Honda CB1300 Honda CB1300S Honda CB1300SA Honda X4

28 Apr 2015 | Author: | Comments Off on Honda CB1300 Honda CB1300S Honda CB1300SA Honda X4

(1992 HONDA CB1000 ‘BIG1’)

The CB1000 was hugely poplular in Europe and Japan, but failed to impact on the USA market. Indeed such was American apathy towards Hondas BigOne, that neither the subsequent Honda X-4, X-11 nor CB1300 would make mit across the Pond. A special edition CB1000T2 appeared on the Japanese domestic market, resplendent in all black paintwork with an aggressive bikini fairing and bad boy looks.

The CB1300 is often termed the spiritual successor to the CB1000 BIG-1 throne.

Mechanically, The CB1300 engine comes directly from one of Honda’s most successful domestic market motorcycles ever. First shown at the 32nd Tokyo Motor Show on October 15th 1997, was the Honda X4.

(1997 HONDA X4. the heart of the CB1300)

The Honda X4 was a 1298cc motorcycle produced by Honda from 1997 until 2003, after which production was discontinued. The 1284cc 4 cyclinder liquid cooled, inline DOHC engine, featured a bank of VEPB 36mm Carbs and was mated to a crusier style chassis with a low 730mm seat height, 15 litre fuel tank and full wet weight of 270kgs. An eighteen inch front wheel was mated to a seventeen inch rear, the rear a solid disc like the V-max, and large chrome exhausts.

This was Honda’s attempt to tackle the V.Max. the X-4 was sold primarily in Japan, but a number of bikes found their way to Europe, notably Germany, where they still enjoy a cult following.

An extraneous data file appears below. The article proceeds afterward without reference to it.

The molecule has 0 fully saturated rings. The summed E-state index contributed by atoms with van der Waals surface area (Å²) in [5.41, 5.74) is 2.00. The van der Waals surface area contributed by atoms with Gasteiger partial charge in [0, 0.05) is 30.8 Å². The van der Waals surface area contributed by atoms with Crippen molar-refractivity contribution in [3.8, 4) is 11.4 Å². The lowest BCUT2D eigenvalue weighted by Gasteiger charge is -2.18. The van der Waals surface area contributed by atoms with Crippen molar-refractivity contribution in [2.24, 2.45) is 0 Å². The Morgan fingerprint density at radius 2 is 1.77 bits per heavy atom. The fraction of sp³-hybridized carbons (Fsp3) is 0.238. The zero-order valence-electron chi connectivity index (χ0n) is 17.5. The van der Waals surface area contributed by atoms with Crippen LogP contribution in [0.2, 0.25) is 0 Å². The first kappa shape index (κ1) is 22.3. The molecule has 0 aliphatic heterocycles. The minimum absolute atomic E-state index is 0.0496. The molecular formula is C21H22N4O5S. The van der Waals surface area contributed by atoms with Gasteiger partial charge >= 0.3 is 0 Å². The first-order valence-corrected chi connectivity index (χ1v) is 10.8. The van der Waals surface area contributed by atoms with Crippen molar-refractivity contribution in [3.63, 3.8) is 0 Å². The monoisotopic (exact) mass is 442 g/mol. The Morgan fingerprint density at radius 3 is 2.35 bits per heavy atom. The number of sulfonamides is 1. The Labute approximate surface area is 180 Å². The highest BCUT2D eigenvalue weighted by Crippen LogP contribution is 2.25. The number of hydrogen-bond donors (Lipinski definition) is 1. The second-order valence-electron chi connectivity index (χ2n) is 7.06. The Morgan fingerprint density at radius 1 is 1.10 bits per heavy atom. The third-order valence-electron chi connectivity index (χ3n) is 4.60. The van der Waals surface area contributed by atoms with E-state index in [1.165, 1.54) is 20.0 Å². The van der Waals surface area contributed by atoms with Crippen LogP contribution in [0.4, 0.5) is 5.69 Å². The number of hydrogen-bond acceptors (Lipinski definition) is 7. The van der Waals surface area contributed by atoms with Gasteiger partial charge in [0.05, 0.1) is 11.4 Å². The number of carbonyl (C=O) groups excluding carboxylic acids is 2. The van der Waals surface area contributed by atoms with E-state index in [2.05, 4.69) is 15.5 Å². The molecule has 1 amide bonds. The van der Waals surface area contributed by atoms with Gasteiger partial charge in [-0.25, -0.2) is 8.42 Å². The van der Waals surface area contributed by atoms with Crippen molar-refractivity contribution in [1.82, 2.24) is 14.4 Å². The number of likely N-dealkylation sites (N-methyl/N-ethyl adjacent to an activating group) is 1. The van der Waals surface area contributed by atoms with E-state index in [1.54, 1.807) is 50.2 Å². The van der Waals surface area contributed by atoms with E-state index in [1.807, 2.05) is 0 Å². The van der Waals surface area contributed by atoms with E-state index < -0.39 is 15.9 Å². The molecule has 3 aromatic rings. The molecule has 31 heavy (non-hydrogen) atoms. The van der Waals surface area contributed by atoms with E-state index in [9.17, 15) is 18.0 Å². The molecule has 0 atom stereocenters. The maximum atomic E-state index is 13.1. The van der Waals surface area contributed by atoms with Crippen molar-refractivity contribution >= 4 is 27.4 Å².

In 2000, came a new version, the X4 LD (Low Down). Featuring a slighly lowered seat and frame, uprated suspension (with piggyback-style Showa rear shock absorbers), and a few cosmetic differences including an unpainted engine block and lightweight latticework inner rotors on the front brakes. In 2003, the it’s final year, the LD was offered in a special black edition, with few bikes being produced.

Also At the 32nd Tokyo Motor Show, Honda debued what was planned to be the new flagship of their naked bike line up, simply called the CB1300 Super Four. Public praise was so strong, and demand so high for the model to be released, that a year later, on February 10th 1998, Honda announced from Tokyo that the bike would commence sales from March 2nd. With a domestic sales target of 4500 units, the CB1300 Super four featured an engine derived directly from the best selling over 750cc class motorcycle of 1997, the Honda X4

(1998 HONDA CB1300)

Honda CB 1100 R
Honda CB 1100 R

The new CB model would feature a slighted altered configuration, and was listed as the successor to Honda’s impressive and successful CB1000 which first appeared in 1992 following the ‘Project Big-1’ concept


Honda press release:


Tokyo, February 10, 1998—Honda Motor Co Ltd, has announced the launch of the new CB1300 Super Four motorcycle, which will go on sale on March 2. Designed to look like a stripped down superbike road racer, the CB1300 Super Four is large, yet handles superbly. Whether riding city streets, country roads or cruising the highway, the CB1300 Super Fours awesome power makes it a lot of fun to ride. Its huge liquid cooled 4 cyclinder 1300cc engine provides more than enough power to place it at the top of its class

And what a class it entered into. In 1998 Kawasaki were in their second successful production year with the ZRX1100, a powerful brute based on the KZ1000R12 and KZ1100R1 Eddie Lawson Replicas, produced as a tribute to two times world AMA Superbike champ Lawson.

Honda CB 1100 R
Honda CB 1100 R
Honda CB 1100 R
Honda CB 1100 R

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